Packing liquids is often considered one of the trickier parts of moving, but it doesn’t have to be! With a little bit of care and planning, you can avoid spills—and more importantly, you can avoid damage to your moving boxes and the belongings inside of them.
Liquids spill in transport for a lot of reasons. Sometime boxes tip over or moving trucks hit a bump in the road, and sometimes things just get jostled around. If your liquids aren’t properly secured, that’s going to mean a whole lot of mess. If you’d rather not deal with that (and who would?!), then it’s important that you take your time when packing liquids, making sure to properly secure spillable items so that something as simple as a pot hole isn’t a total moving disaster.
So how do you do it? Follow these tips for packing liquids so you can worry less about spills and more about everything else.
Take an inventory
All liquids have the potential to cause damage. That includes water, which can degrade cardboard moving boxes and cause them to break. So as a first step, figure out exactly what you’re working with in terms of liquids. This will help you determine how much you’ll need when it comes to packing materials.
Keep in mind that there are some liquids that you are not allowed to pack in a moving truck, even one that you’ve rented and will be driving yourself. You can find a complete list of those items here, but as a general rule of thumb, if it’s corrosive, flammable, explosive, or highly toxic, you’re going to have to get rid of it before moving day (read our article on how to dispose of hazardous waste to learn how to do it).
Get rid of what you don’t need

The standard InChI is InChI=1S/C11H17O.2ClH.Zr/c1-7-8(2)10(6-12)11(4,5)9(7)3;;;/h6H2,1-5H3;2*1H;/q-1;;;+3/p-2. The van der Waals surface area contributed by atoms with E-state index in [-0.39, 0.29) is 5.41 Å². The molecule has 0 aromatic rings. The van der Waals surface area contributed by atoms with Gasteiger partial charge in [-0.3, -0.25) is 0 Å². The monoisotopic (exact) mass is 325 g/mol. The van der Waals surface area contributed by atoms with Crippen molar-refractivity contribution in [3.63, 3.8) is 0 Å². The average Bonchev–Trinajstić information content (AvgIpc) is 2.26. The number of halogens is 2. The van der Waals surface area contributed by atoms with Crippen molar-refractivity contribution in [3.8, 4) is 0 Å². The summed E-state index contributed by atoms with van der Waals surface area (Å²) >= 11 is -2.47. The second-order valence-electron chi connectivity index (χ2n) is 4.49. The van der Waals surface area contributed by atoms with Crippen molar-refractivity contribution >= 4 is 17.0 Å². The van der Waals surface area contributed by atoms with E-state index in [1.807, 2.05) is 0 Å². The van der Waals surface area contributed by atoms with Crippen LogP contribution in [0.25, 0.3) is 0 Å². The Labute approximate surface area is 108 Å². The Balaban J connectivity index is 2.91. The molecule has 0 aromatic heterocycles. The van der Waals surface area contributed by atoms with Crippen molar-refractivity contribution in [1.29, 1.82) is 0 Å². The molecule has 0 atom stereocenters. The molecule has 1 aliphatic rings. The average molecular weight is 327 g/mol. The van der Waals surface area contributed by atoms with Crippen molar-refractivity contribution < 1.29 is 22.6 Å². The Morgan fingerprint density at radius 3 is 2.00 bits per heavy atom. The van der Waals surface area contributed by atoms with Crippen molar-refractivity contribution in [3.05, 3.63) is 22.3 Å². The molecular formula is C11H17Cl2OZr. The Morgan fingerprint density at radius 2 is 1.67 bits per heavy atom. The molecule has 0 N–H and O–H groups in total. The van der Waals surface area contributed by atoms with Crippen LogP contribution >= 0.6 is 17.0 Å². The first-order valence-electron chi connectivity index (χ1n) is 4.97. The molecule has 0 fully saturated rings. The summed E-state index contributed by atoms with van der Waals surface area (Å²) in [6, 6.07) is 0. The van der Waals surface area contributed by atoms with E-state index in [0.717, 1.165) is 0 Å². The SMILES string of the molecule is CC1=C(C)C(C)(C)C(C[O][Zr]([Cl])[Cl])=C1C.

The less liquids that you have to move, the better. In addition to disposing of hazardous liquids, you also shouldn’t be packing liquids that you simply don’t have any use for, like that bottle of perfume that you haven’t sprayed on in a decade. If it’s not going to serve a purpose in your new home, it’s not worth the risk of packing. And since we always recommend going through and getting rid of stuff before packing anyway, sorting out unwanted liquids is just one more step in a process that you should already be doing.
Not sure if something should make the cut? Here are some questions to ask yourself to help make your decision.
- Have you used it in the past year? If no, toss it.
- Is it expired? If yes, toss it.
- Is the container it’s in damaged? If yes, toss it.
- Is the container pretty much empty? If yes, toss it.
If there are liquid items that you don’t want or need but are still useful and plentiful, you may be able to donate them. For example, you can contact your local women’s shelter to see if they will accept unopened personal care liquids like shampoo and face wash, and your local animal shelter may be able to make use of unopened bottles of bleach, since you won’t be able to move with them anyway.
As for all the other liquids that you’re not bringing along, provided they are not hazardous, dump the liquid, rinse out the container, and then recycle or toss it as appropriate. For medications, hazardous liquids, and any liquids with chemicals, contact the waste management provider in your area to find out how to safely dispose of them.
Pack liquids together
The best way to keep liquids from damaging valuables during your move? Don’t give them an opportunity to. Packing liquids together means that everything is equally well contained and that, if there is a spill, it’s not the end of the world.